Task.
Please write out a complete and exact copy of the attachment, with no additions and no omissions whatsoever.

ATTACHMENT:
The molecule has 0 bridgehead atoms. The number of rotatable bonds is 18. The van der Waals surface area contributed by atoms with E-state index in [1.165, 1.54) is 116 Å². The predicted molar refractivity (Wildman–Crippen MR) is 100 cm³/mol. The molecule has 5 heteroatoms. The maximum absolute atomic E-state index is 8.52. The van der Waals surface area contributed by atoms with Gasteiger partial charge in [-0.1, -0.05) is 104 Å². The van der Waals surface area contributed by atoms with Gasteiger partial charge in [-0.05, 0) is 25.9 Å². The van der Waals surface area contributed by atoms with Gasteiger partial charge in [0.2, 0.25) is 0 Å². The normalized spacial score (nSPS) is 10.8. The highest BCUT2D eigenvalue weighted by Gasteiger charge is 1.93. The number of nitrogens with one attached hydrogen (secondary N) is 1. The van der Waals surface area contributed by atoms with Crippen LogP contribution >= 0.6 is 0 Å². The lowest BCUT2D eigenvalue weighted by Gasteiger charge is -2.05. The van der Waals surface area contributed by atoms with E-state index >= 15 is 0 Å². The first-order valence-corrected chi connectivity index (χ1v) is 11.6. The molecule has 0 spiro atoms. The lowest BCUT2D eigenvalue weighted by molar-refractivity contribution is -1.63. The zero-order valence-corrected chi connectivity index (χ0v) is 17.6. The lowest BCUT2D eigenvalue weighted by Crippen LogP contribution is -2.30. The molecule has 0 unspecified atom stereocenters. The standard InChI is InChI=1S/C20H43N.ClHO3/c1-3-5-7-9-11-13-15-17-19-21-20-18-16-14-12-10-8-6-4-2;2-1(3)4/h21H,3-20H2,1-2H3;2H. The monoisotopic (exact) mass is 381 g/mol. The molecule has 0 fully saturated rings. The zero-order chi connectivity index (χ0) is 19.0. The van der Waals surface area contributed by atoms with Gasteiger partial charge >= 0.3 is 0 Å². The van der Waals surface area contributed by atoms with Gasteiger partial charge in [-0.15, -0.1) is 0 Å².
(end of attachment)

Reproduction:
The molecule has 0 bridgehead atoms. The number of rotatable bonds is 18. The van der Waals surface area contributed by atoms with E-state index in [1.165, 1.54) is 116 Å². The predicted molar refractivity (Wildman–Crippen MR) is 100 cm³/mol. The molecule has 5 heteroatoms. The maximum absolute atomic E-state index is 8.52. The van der Waals surface area contributed by atoms with Gasteiger partial charge in [-0.1, -0.05) is 104 Å². The van der Waals surface area contributed by atoms with Gasteiger partial charge in [-0.05, 0) is 25.9 Å². The van der Waals surface area contributed by atoms with Gasteiger partial charge in [0.2, 0.25) is 0 Å². The normalized spacial score (nSPS) is 10.8. The highest BCUT2D eigenvalue weighted by Gasteiger charge is 1.93. The number of nitrogens with one attached hydrogen (secondary N) is 1. The van der Waals surface area contributed by atoms with Crippen LogP contribution >= 0.6 is 0 Å². The lowest BCUT2D eigenvalue weighted by Gasteiger charge is -2.05. The van der Waals surface area contributed by atoms with E-state index >= 15 is 0 Å². The first-order valence-corrected chi connectivity index (χ1v) is 11.6. The molecule has 0 spiro atoms. The lowest BCUT2D eigenvalue weighted by molar-refractivity contribution is -1.63. The zero-order valence-corrected chi connectivity index (χ0v) is 17.6. The lowest BCUT2D eigenvalue weighted by Crippen LogP contribution is -2.30. The molecule has 0 unspecified atom stereocenters. The standard InChI is InChI=1S/C20H43N.ClHO3/c1-3-5-7-9-11-13-15-17-19-21-20-18-16-14-12-10-8-6-4-2;2-1(3)4/h21H,3-20H2,1-2H3;2H. The monoisotopic (exact) mass is 381 g/mol. The molecule has 0 fully saturated rings. The zero-order chi connectivity index (χ0) is 19.0. The van der Waals surface area contributed by atoms with Gasteiger partial charge >= 0.3 is 0 Å². The van der Waals surface area contributed by atoms with Gasteiger partial charge in [-0.15, -0.1) is 0 Å².